The winds are starting to change for the reunification of cultural property held in the West, as evidenced by high profiles cases involving Italy , Greece , Ethiopia  & others. So far though, Nigeria has not secured the return of any artefacts, despite the fact that the heritage of the kingdom of Benin  sits in many of the West’s great institutions & was typically acquired in circumstances of questionable legality.
Modern Ghana 
DISSATISFACTION WITH LACK OF PROGRESS IN RESTITUTION OF BENIN ARTEFACTS
By Kwame Opoku, Dr.
Feature Article | Tue, 21 Oct 2008
The lack of reaction from Western holders of Benin artefacts to the several calls
by Nigerians for restitution is causing anger in many circles.
The report below deals with the renewed calls by the Benin National Council for restitution and a declaration of intention to resort to legal proceedings and what is described as “self-help”.
Anyone who has been following the recent wave of restitution of cultural objects to Egypt, Ethiopia, Libya, Greece and Italy would wonder why there has not been a single act of restitution to Nigeria. The British Museum, London, The Ethnology Museum, Berlin, The Art Institute of Chicago and Field Museum, Chicago have all remained silent. It will be recalled that the museums in Chicago offered to return the Benin artefacts if such demands were made. We understand that such written demands were made some time ago but so far there has been no response.
The BNC estimates the value of the stolen artefacts as $100m. It is difficult to assess this evaluation in the absence of numbers and other specific facts. Unfortunately, the western museums refuse to give information on the numbers of Benin artefacts they hold. Many of these objects are hidden in depots and only brought out occasionally for exhibitions. There are no catalogues indicating what the museums have. It shows how seriously the museums take their obligation to educate their public.
The people and Government of Nigeria must decide how far they are willing to tolerate the lack of respect and consideration the western museums have been demonstrating in this matter. Can a leading African State be content with such a situation?
Kwame Opoku,20 October,2008.
‘Why BNC opposed minister’s proposal’
By Fidelis Soriwei, Benin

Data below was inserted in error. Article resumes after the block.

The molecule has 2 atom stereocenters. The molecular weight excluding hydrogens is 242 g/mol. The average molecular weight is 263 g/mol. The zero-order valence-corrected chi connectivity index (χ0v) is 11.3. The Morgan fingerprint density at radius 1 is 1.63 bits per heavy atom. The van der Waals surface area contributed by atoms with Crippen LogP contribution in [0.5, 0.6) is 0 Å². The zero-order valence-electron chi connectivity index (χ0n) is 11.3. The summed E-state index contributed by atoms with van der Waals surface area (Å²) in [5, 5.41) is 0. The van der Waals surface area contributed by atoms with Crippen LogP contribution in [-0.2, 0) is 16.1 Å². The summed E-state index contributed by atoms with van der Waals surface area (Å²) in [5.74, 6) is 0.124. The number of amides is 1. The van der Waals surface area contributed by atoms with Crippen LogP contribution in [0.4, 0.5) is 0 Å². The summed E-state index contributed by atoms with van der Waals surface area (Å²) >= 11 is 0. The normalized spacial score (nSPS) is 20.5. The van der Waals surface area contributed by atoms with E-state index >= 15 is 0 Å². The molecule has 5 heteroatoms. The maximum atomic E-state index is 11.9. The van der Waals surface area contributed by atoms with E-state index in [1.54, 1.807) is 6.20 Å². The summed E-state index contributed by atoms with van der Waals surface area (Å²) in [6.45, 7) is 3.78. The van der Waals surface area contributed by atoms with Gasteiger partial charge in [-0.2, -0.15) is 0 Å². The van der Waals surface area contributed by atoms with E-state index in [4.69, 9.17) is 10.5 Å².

Published: Monday, 20 Oct 2008, PUNCH, punchng.com
The Benin National Council has opposed the proposal by the Minister of Tourism, Culture and National Reorientation, Prince Adetokunbo Kayode (SAN), to invest $400, 000, in the National Museum in Benin.
The BNC, which is in the vanguard of the retrieval of the stolen Benin artifacts from Britain and other Western countries, is recommending the construction of an ultra modern arts gallery in Igun or Owina Street which are prominent for the development of arts in the city.
The council’s comments were contained in a letter to the minister, and signed by one Blessing Igbinoba and Mr. Owenaze Guobadia.
It was sent through an e-mail to our correspondent on Sunday and said that the construction of such a gallery was the most effective means of immmortalising those who produced the famous works of art in Benin.
The group urged the foreign powers who were in possession of the stolen artifacts to ”emulate recent gestures” by returning them to the country for a special exhibition in Benin.
The council said that its decision to adopt peaceful measures in the campaign for the return of the stolen artifacts to the country should not be mistaken as an act of cowardice.
According to the letter, the membership of the council have also threatened to drag the British Government to court in relation with the lingering controversy over the stolen Benin artifacts which they said, were worth $100m.
It warned that the Bini people were on the verge of resorting to self-help as the use of dialogue as a tool for the settlement of the issue of the stolen items had not yielded the desired results.